How Bally Sports’ Financial Troubles Could Affect Sports Fans, Teams – NBC Chicago

Teams, leagues and, most importantly, fans are eagerly waiting to see what happens to Bally Sports.

Diamond Sports Group, which owns 19 Bally Sports channels, skipped a recent debt payment worth well over $100 million. What does that move mean for the company and its partners, and how could it impact fans in the near future with the NBA and NHL regular seasons winding down and a new MLB season on the horizon?

Here’s what we know about the status of Diamond Sports Group and its networks right now:

What is Bally Sports?

Sinclair Broadcast Group bought 21 regional sports networks, which had previously been known as Fox Sports Networks, from Disney in 2019 for $10.6 billion and formed Diamond Sports Group. The Department of Justice required Disney to sell the Fox Sports Networks in order for it to complete its acquisition of 21st Century Fox’s film and TV library.

In 2021, Sinclair rebranded the stations to Bally Sports following a reported $85 million naming rights deal with casino operator Bally’s Corporation.

Which MLB, NBA, NHL and WNBA teams does Bally Sports broadcast?

Diamond Sports Group owns the local TV rights for 47 professional teams across MLB, the NBA, the NHL and the WNBA.

  • MLB: Atlanta Braves, Arizona Diamondbacks, Cincinnati Reds, Cleveland Guardians, Detroit Tigers, Kansas City Royals, Los Angeles Angels, Miami Marlins, Milwaukee Brewers, Minnesota Twins, San Diego Padres, St. Louis Cardinals, Tampa Bay Rays, Texas Rangers
  • NBA: Atlanta Hawks, Charlotte Hornets, Cleveland Cavaliers, Dallas Mavericks, Detroit Pistons, Indiana Pacers, Los Angeles Clippers, Memphis Grizzlies, Miami Heat, Milwaukee Bucks, Minnesota Timberwolves, New Orleans Pelicans, Oklahoma City Thunder, Orlando Magic, Phoenix Suns, San Antonio Spurs
  • NHL: Anaheim Ducks, Arizona Coyotes, Carolina Hurricanes, Columbus Blue Jackets, Dallas Stars, Detroit Red Wings, Florida Panthers, Los Angeles Kings, Minnesota Wild, Nashville Predators, St. Louis Blues, Tampa Bay Lightning
  • WNBA: Atlanta Dream, Dallas Wings, Indiana Fever, Minnesota Lynx, Phoenix Mercury

Is Bally Sports bankrupt?

Diamond Sports Group announced on Feb. 15 that it would skip its $140 million debt payment due that day and enter a 30-day grace period. The company said it intends to use the grace period to “continue progressing its ongoing discussions with creditors and other key stakeholders regarding potential strategic alternatives and deleveraging transactions to best position Diamond Sports Group for the future.”

Bloomberg reported in January that Diamond Sports Group is $8.6 billion in debt overall. The skipped payment has been viewed as a precursor to Chapter 11 bankruptcy, but it has the 30-day grace period to work out an alternative.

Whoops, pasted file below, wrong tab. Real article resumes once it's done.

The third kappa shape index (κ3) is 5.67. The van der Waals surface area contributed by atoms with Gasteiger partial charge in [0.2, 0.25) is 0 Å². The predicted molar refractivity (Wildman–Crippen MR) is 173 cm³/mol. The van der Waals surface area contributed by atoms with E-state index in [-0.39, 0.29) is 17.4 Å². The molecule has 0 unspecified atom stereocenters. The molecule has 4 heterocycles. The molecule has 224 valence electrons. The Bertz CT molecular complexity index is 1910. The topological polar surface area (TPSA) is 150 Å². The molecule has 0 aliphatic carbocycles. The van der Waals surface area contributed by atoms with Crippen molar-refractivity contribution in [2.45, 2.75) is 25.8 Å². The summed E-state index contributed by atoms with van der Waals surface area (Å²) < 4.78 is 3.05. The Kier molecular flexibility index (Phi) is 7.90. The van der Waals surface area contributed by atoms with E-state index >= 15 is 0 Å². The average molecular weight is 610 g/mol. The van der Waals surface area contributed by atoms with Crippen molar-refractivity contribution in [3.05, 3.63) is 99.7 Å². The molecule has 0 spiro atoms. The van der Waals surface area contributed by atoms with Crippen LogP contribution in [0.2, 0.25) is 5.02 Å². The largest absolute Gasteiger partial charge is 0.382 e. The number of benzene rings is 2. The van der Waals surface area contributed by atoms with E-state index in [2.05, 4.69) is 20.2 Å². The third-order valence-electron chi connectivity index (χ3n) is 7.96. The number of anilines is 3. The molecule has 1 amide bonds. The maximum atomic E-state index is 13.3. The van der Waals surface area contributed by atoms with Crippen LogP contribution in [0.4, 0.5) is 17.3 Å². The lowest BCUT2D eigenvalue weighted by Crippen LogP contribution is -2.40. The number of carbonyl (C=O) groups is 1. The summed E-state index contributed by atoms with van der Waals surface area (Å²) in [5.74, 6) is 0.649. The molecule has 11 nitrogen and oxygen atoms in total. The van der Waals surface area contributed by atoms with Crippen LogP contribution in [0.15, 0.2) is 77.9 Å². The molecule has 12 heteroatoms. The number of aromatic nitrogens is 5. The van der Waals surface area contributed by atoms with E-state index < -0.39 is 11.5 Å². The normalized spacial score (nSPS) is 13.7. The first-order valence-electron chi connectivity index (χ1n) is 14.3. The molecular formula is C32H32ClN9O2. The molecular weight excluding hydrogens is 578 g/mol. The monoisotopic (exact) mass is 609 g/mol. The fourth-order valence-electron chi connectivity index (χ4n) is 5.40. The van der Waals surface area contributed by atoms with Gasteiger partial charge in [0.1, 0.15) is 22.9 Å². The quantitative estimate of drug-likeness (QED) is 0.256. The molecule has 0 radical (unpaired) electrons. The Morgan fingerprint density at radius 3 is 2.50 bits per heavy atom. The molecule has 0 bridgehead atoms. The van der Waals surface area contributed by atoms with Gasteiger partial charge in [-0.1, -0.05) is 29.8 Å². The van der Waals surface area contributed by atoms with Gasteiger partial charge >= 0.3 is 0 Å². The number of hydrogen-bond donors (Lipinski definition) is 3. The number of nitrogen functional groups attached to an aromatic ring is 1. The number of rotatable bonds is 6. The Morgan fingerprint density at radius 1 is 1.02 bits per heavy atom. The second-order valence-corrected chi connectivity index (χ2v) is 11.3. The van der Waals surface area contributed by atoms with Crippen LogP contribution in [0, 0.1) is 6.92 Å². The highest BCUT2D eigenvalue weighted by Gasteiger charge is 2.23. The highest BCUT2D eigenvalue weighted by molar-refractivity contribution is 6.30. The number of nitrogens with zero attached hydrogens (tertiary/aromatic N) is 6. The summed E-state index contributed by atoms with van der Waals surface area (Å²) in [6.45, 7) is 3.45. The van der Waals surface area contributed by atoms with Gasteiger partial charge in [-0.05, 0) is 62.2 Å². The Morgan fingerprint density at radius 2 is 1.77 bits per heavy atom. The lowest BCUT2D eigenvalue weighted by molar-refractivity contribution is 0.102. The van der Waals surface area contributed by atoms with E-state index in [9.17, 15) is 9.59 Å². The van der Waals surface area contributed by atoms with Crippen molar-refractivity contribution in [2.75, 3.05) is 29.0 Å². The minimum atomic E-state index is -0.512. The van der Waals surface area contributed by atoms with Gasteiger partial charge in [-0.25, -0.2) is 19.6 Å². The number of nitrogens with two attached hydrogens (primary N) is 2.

Will Bally Sports have games in 2023?

Each of Bally’s regional sports networks has its own deal with the teams it broadcasts, and Forbes reports that Diamond Sports Group has enough cash to make its payments through the rest of the year. Still, leagues are working on emergency plans to take over production and land deals with local stations in an effort to avoid blackouts for local games.

“Our goal would be to make games available not only within the traditional cable bundle but on the digital side, as well,” MLB commissioner Rob Manfred told the AP. “What we do is largely dependent on how Diamond and the creditors play their cards, what they decide to do.”

MLB is threatening to pull local media rights if Diamond misses another installment, according to Forbes. The league already has MLB.TV, along with notorious blackout issues, and Manfred is already looking ahead to a future where MLB can package digital and linear TV.

“I hope we get to the point where on the digital side, when you go to MLB.TV, you can buy whatever the heck you want,” Manfred said Feb. 16. “You can buy the out-of-market package. You can buy the local games, you can buy two sets of local games – whatever you want. I mean, that is, to me, the definition of what is going to be a valuable digital offering going forward.”

Since most of the 2022-23 NBA and NHL regular seasons have come and gone, most teams have already been paid a significant portion of their local rights fees. Still, the NBA’s national media rights deal expires in a few years and its collective bargaining agreement with players expires after the 2023-24 season. Local TV money plays a role in the league’s salary cap, so both teams and players have plenty riding on the future of NBA broadcasting at the local, national and international levels.

“We are engaged in discussions with Diamond and are committed to ensuring that NBA fans in the markets served by Bally Sports have continued access to all local games,” the NBA said in a statement to Forbes.

In the NHL, local TV money is even more critical since its national TV deals are three to four times less than those for the NBA and MLB.

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